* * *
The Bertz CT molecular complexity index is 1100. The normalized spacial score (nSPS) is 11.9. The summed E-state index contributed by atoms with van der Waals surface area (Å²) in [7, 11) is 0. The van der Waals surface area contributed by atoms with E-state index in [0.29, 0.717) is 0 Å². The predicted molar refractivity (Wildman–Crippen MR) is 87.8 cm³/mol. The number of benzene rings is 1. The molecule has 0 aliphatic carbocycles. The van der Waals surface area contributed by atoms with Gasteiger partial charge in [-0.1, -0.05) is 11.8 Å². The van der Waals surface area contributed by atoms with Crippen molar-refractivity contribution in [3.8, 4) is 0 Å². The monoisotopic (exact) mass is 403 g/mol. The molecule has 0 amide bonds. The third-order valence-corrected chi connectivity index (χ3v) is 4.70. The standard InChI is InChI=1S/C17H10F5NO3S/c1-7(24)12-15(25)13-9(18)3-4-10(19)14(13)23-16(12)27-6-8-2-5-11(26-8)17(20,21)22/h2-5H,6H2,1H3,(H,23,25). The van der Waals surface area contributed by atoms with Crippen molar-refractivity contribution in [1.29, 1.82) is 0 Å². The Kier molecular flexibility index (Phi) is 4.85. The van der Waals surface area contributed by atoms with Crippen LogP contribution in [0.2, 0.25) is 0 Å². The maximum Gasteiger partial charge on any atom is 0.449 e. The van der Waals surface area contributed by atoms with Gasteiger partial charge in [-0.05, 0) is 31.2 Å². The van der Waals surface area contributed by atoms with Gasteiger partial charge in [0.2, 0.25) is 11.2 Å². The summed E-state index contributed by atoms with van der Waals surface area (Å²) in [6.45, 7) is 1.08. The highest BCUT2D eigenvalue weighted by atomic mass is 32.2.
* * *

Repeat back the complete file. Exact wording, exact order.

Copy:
The Bertz CT molecular complexity index is 1100. The normalized spacial score (nSPS) is 11.9. The summed E-state index contributed by atoms with van der Waals surface area (Å²) in [7, 11) is 0. The van der Waals surface area contributed by atoms with E-state index in [0.29, 0.717) is 0 Å². The predicted molar refractivity (Wildman–Crippen MR) is 87.8 cm³/mol. The number of benzene rings is 1. The molecule has 0 aliphatic carbocycles. The van der Waals surface area contributed by atoms with Gasteiger partial charge in [-0.1, -0.05) is 11.8 Å². The van der Waals surface area contributed by atoms with Crippen molar-refractivity contribution in [3.8, 4) is 0 Å². The monoisotopic (exact) mass is 403 g/mol. The molecule has 0 amide bonds. The third-order valence-corrected chi connectivity index (χ3v) is 4.70. The standard InChI is InChI=1S/C17H10F5NO3S/c1-7(24)12-15(25)13-9(18)3-4-10(19)14(13)23-16(12)27-6-8-2-5-11(26-8)17(20,21)22/h2-5H,6H2,1H3,(H,23,25). The van der Waals surface area contributed by atoms with Crippen molar-refractivity contribution in [1.29, 1.82) is 0 Å². The Kier molecular flexibility index (Phi) is 4.85. The van der Waals surface area contributed by atoms with Crippen LogP contribution in [0.2, 0.25) is 0 Å². The maximum Gasteiger partial charge on any atom is 0.449 e. The van der Waals surface area contributed by atoms with Gasteiger partial charge in [-0.05, 0) is 31.2 Å². The van der Waals surface area contributed by atoms with Gasteiger partial charge in [0.2, 0.25) is 11.2 Å². The summed E-state index contributed by atoms with van der Waals surface area (Å²) in [6.45, 7) is 1.08. The highest BCUT2D eigenvalue weighted by atomic mass is 32.2.